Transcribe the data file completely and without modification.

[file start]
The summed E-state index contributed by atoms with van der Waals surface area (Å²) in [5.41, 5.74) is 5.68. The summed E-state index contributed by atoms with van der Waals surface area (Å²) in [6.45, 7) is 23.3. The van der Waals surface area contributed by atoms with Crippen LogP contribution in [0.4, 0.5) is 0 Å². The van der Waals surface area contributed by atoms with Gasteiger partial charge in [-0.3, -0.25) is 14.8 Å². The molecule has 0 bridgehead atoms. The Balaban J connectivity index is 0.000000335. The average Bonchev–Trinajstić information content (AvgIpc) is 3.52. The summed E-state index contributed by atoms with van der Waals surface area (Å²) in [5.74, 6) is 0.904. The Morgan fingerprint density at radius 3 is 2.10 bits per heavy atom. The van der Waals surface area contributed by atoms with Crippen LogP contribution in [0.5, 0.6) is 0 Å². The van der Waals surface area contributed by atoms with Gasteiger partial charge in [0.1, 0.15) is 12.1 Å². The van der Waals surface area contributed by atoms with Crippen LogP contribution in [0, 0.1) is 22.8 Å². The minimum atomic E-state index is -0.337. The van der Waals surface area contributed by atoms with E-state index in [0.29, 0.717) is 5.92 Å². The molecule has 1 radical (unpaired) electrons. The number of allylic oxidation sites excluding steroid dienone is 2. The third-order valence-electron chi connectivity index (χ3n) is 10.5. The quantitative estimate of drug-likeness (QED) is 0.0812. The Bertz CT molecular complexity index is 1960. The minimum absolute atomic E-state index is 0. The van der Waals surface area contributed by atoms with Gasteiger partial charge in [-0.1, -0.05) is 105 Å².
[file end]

The summed E-state index contributed by atoms with van der Waals surface area (Å²) in [5.41, 5.74) is 5.68. The summed E-state index contributed by atoms with van der Waals surface area (Å²) in [6.45, 7) is 23.3. The van der Waals surface area contributed by atoms with Crippen LogP contribution in [0.4, 0.5) is 0 Å². The van der Waals surface area contributed by atoms with Gasteiger partial charge in [-0.3, -0.25) is 14.8 Å². The molecule has 0 bridgehead atoms. The Balaban J connectivity index is 0.000000335. The average Bonchev–Trinajstić information content (AvgIpc) is 3.52. The summed E-state index contributed by atoms with van der Waals surface area (Å²) in [5.74, 6) is 0.904. The Morgan fingerprint density at radius 3 is 2.10 bits per heavy atom. The van der Waals surface area contributed by atoms with Crippen LogP contribution in [0.5, 0.6) is 0 Å². The van der Waals surface area contributed by atoms with Gasteiger partial charge in [0.1, 0.15) is 12.1 Å². The van der Waals surface area contributed by atoms with Crippen LogP contribution in [0, 0.1) is 22.8 Å². The minimum atomic E-state index is -0.337. The van der Waals surface area contributed by atoms with E-state index in [0.29, 0.717) is 5.92 Å². The molecule has 1 radical (unpaired) electrons. The number of allylic oxidation sites excluding steroid dienone is 2. The third-order valence-electron chi connectivity index (χ3n) is 10.5. The quantitative estimate of drug-likeness (QED) is 0.0812. The Bertz CT molecular complexity index is 1960. The minimum absolute atomic E-state index is 0. The van der Waals surface area contributed by atoms with Gasteiger partial charge in [-0.1, -0.05) is 105 Å².